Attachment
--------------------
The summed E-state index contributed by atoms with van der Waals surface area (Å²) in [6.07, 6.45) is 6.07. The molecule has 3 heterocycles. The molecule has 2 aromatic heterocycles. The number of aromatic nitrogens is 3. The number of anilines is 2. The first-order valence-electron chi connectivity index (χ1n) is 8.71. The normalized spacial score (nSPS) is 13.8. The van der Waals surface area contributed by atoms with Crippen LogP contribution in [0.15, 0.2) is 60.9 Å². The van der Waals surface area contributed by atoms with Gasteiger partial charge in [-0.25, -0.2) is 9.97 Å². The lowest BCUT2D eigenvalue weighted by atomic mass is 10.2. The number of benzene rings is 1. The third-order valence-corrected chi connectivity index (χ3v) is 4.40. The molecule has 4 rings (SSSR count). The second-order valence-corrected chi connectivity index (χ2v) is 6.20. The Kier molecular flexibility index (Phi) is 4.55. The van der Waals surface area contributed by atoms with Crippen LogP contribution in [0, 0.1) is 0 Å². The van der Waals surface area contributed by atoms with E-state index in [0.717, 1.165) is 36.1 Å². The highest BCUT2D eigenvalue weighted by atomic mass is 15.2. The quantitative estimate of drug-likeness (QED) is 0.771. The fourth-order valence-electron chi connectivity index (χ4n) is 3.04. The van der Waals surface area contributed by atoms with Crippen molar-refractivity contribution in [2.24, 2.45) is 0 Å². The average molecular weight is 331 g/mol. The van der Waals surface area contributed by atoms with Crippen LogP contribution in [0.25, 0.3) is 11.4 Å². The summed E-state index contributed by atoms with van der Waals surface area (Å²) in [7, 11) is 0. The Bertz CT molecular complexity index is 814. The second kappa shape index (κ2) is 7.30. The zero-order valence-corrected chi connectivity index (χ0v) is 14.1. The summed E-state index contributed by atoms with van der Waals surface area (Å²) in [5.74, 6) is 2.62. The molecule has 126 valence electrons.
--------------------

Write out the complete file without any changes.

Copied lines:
The summed E-state index contributed by atoms with van der Waals surface area (Å²) in [6.07, 6.45) is 6.07. The molecule has 3 heterocycles. The molecule has 2 aromatic heterocycles. The number of aromatic nitrogens is 3. The number of anilines is 2. The first-order valence-electron chi connectivity index (χ1n) is 8.71. The normalized spacial score (nSPS) is 13.8. The van der Waals surface area contributed by atoms with Crippen LogP contribution in [0.15, 0.2) is 60.9 Å². The van der Waals surface area contributed by atoms with Gasteiger partial charge in [-0.25, -0.2) is 9.97 Å². The lowest BCUT2D eigenvalue weighted by atomic mass is 10.2. The number of benzene rings is 1. The third-order valence-corrected chi connectivity index (χ3v) is 4.40. The molecule has 4 rings (SSSR count). The second-order valence-corrected chi connectivity index (χ2v) is 6.20. The Kier molecular flexibility index (Phi) is 4.55. The van der Waals surface area contributed by atoms with Crippen LogP contribution in [0, 0.1) is 0 Å². The van der Waals surface area contributed by atoms with E-state index in [0.717, 1.165) is 36.1 Å². The highest BCUT2D eigenvalue weighted by atomic mass is 15.2. The quantitative estimate of drug-likeness (QED) is 0.771. The fourth-order valence-electron chi connectivity index (χ4n) is 3.04. The van der Waals surface area contributed by atoms with Crippen molar-refractivity contribution in [2.24, 2.45) is 0 Å². The average molecular weight is 331 g/mol. The van der Waals surface area contributed by atoms with Crippen LogP contribution in [0.25, 0.3) is 11.4 Å². The summed E-state index contributed by atoms with van der Waals surface area (Å²) in [7, 11) is 0. The Bertz CT molecular complexity index is 814. The second kappa shape index (κ2) is 7.30. The zero-order valence-corrected chi connectivity index (χ0v) is 14.1. The summed E-state index contributed by atoms with van der Waals surface area (Å²) in [5.74, 6) is 2.62. The molecule has 126 valence electrons.